Frederic Chopin didn’t need to write monumental symphonies. His Ballade No. 4 in F minor, Op. 52 reveals a universe of musical expression in just over ten minutes. Written between 1835 and 1842, Chopin’s four harmonically adventurous Ballades for solo piano inspired both Liszt and Brahms. Robert Schumann said that Chopin’s inspiration for the Fourth Ballade was Adam Mickiewicz’s poem, The Three Budrys.
Let’s listen to a spectacular performance of Ballade No. 4 by pianist Krystian Zimerman. The piece evolves from a distinctive five note motive. Does the music go where you expect or does it deliver surprises? Notice the drama Chopin achieves from a single chord or a sudden key change. As full blown Romanticism, this music is all about savoring the expression of the moment. Each harmony and key has emotional meaning, although we would have a hard time describing it in words. Although there is a formal structure at work, it’s easy to hear one episode spinning from another in a musical stream of consciousness.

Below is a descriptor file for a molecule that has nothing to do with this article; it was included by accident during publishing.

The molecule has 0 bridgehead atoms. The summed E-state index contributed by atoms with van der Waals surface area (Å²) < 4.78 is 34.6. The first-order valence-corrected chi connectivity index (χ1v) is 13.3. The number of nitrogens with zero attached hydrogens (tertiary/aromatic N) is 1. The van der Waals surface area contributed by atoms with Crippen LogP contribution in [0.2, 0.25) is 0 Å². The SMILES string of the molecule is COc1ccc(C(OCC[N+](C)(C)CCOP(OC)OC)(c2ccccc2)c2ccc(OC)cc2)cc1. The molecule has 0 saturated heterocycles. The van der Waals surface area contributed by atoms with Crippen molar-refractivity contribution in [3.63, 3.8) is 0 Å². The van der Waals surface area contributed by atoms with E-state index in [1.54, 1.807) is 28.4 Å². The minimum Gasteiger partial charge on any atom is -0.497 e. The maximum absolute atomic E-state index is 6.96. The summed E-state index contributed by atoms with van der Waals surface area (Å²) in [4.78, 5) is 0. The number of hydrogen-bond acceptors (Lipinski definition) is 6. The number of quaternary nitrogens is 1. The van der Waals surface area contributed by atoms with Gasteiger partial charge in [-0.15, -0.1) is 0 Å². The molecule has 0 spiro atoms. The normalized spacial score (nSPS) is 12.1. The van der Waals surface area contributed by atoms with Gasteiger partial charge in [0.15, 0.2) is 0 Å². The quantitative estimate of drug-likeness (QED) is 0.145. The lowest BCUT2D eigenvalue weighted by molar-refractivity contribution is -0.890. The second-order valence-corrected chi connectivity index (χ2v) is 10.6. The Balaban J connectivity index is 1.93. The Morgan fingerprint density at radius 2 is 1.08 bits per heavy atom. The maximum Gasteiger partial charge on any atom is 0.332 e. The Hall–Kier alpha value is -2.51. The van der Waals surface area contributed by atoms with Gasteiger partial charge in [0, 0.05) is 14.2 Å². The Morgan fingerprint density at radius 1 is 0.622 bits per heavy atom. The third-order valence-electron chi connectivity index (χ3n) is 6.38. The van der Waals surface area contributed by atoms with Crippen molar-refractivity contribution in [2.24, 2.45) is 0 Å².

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[quote][it is] the most exalted, intense and sublimely powerful of all Chopin’s compositions … It is unbelievable that it lasts only twelve minutes, for it contains the experience of a lifetime.[/quote]
-composer and pianist John Ogdon
Did you notice the way the opening seems to come out of nowhere, as if finishing some imaginary, unheard preceding phrase? Here, and throughout the piece, Chopin subtly changes the inner voices in interesting ways. For a moment the music seems to be searching for a way forward (0:30) before finding its five note motive. At times this motive is hidden in inner voices (around 6:04 and in the coda from 10:22 to the end).
Another interesting aspect of the music is the way simplicity leads to increased complexity. At 1:29 we already begin to get ornamental embellishments. At 3:25 there is a competing contrapuntal voice which grows increasingly insistent. By 8:04 embellishment has taken over completely.
In September of 1939, as the Germans marched into Poland, radio stations continuously played Chopin’s music in defiance. Eventually radio was silenced in Poland, replaced with loudspeakers blaring Nazi propaganda, but the story is a reminder of the transcendent spiritual power of music.